Puggy Pearson

Walter Clyde "Puggy" Pearson (January 29, 1929 – April 12, 2006) was an American professional poker player. He is best known as the 1973 World Series of Poker Main Event winner.[1]

Puggy Pearson
Puggy Pearson in the 1974 World Series of Poker
ResidenceLas Vegas, Nevada
Born(1929-01-29)January 29, 1929
Adairville, Kentucky
DiedApril 12, 2006(2006-04-12) (aged 77)
Las Vegas, Nevada
World Series of Poker
Money finish(es)9
Highest ITM
Main Event finish
Winner, 1973

Early yearsEdit

Pearson was born and raised in Tennessee in a family with nine siblings. He got his nickname "Puggy" from a childhood accident that left him with a disfigured nose at the age of twelve.[2] He dropped out of school in the fifth grade, and at the age of 17, he joined the United States Navy, where he served three terms. He strengthened his skills at poker and gambling while in the Navy.[3]

Professional pokerEdit

Prior to 1949, all poker games were cash games; a player could cash out his chips and leave at any time. Pearson originated the idea of a freezeout tournament and shared his idea with fellow gambler "Nick the Greek" Dandolos in the early 1950s. Dandalos later brought the idea to legendary casino owner Benny Binion. After further urging by Pearson, Amarillo Slim, and Doyle Brunson, all of whom felt that such a tournament would create great side (cash) game action, Binion founded the World Series of Poker in 1970. Pearson participated in the first World Series of Poker that year along with Amarillo Slim, Doyle Brunson, Sailor Roberts, Crandell Addington, and Carl Cannon.[4]

Pearson won his first World Series of Poker (WSOP) bracelet in the 1971 Limit Seven-Card Stud preliminary event.[5] In 1973, he won two preliminary events in the WSOP. In the same World Series, he won the Main Event when his A♠ 7♠ defeated Johnny Moss's K♥ J♠.[6] With the Main Event victory, he became the first player in WSOP history to win three events in a single year. This record has since been matched by five others. He won four bracelets, two of which were in seven-card stud and two of which were No limit hold'em.[7]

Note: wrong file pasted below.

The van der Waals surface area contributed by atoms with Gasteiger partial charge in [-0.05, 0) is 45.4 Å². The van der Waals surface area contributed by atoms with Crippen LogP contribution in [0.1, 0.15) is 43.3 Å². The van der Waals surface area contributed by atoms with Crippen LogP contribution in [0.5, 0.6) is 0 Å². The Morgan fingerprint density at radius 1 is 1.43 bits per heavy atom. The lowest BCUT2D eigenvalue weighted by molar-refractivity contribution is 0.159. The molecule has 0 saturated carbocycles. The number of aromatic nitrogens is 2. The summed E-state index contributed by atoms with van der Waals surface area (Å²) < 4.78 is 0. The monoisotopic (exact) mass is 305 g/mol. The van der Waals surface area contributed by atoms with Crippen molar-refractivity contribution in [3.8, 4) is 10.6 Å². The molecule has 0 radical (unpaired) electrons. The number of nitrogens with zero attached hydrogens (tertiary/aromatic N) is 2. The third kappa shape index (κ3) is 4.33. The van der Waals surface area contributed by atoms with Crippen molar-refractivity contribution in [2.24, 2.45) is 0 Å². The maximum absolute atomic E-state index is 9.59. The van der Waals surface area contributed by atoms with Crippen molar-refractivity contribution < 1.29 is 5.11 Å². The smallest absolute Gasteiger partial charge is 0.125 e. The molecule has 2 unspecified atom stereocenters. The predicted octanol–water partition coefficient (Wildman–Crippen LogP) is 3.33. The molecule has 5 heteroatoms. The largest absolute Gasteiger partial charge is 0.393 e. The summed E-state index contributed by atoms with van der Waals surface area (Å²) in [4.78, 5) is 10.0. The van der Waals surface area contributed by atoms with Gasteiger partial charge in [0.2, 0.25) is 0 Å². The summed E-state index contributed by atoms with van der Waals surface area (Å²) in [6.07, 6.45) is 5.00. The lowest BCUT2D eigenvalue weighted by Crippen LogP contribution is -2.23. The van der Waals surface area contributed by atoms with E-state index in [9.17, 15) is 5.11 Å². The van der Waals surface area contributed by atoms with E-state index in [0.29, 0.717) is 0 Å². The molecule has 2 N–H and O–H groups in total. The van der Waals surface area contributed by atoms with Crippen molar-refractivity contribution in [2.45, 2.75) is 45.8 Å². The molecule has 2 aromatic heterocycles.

Pearson was known as a man who would always seek out the biggest game in town, whether it was in the poker room or on the golf course. He owned a RV, which he called the Roving Gambler, with this painted on the side: "I'll play any man from any land any game he can name for any amount I can count, provided I like it."[8]

Pearson was inducted into the Poker Hall of Fame in 1987.[9]

He was also infamously abusive to casino employees, throwing cards at dealers, berating floor persons and not tipping service staff.

World Series of Poker BraceletsEdit

Year Tournament Prize (US$)
1971 Limit Seven-Card Stud $10,000
1973 $10,000 No Limit Hold'em World Championship $130,000
1973 $1,000 No Limit Hold'em $17,000
1973 $4,000 Limit Seven-Card Stud $32,000


Pearson, who had a long history of heart problems, died on April 12, 2006.[10][11]


  1. ^ "Famous Poker Player Biographies & History". Mac Poker Online.
  2. ^ "Men of Action: Walter Clyde "Puggy" Pearson - Poker News". Card Player. Retrieved November 29, 2018.
  3. ^ "Legend of Poker: Walter Clyde 'Puggy' Pearson 1929-2006". Poker News. Retrieved November 29, 2018.
  4. ^ "World Series of Poker: A Retrospective: 1970 Summary". UNLV. Retrieved November 29, 2018.
  5. ^ "2nd World Series of Poker (WSOP) 1971 - Limit 7 Card Stud - Event 1 - Poker Tournaments - Results". CardPlayer Magazine. Retrieved November 30, 2018.
  6. ^ "Poker tournament pioneer 'Puggy' Pearson dies". Las Vegas Sun. Retrieved November 29, 2018.
  7. ^ "WSOP NEWS: 37 Puggy Pearson". WSOP. Retrieved November 29, 2018.
  8. ^ "A History of the World Series Of Poker: - Puggy "The Roving Gambler" Pearson (1973)". PartyPoker. June 17, 2013. Retrieved November 29, 2018.
  9. ^ ""Puggy" Pearson, Poker Hall of Famer, Has Died - Poker News". Card Player. Retrieved November 29, 2018.
  10. ^ Allan, Elkan. Walter 'Puggy' Pearson, The Guardian, April 17, 2006. Accessed June 4, 2017.
  11. ^ Gower, Diana. Puggy Pearson, The Independent, April 26, 2006. Accessed June 4, 2017.

External linksEdit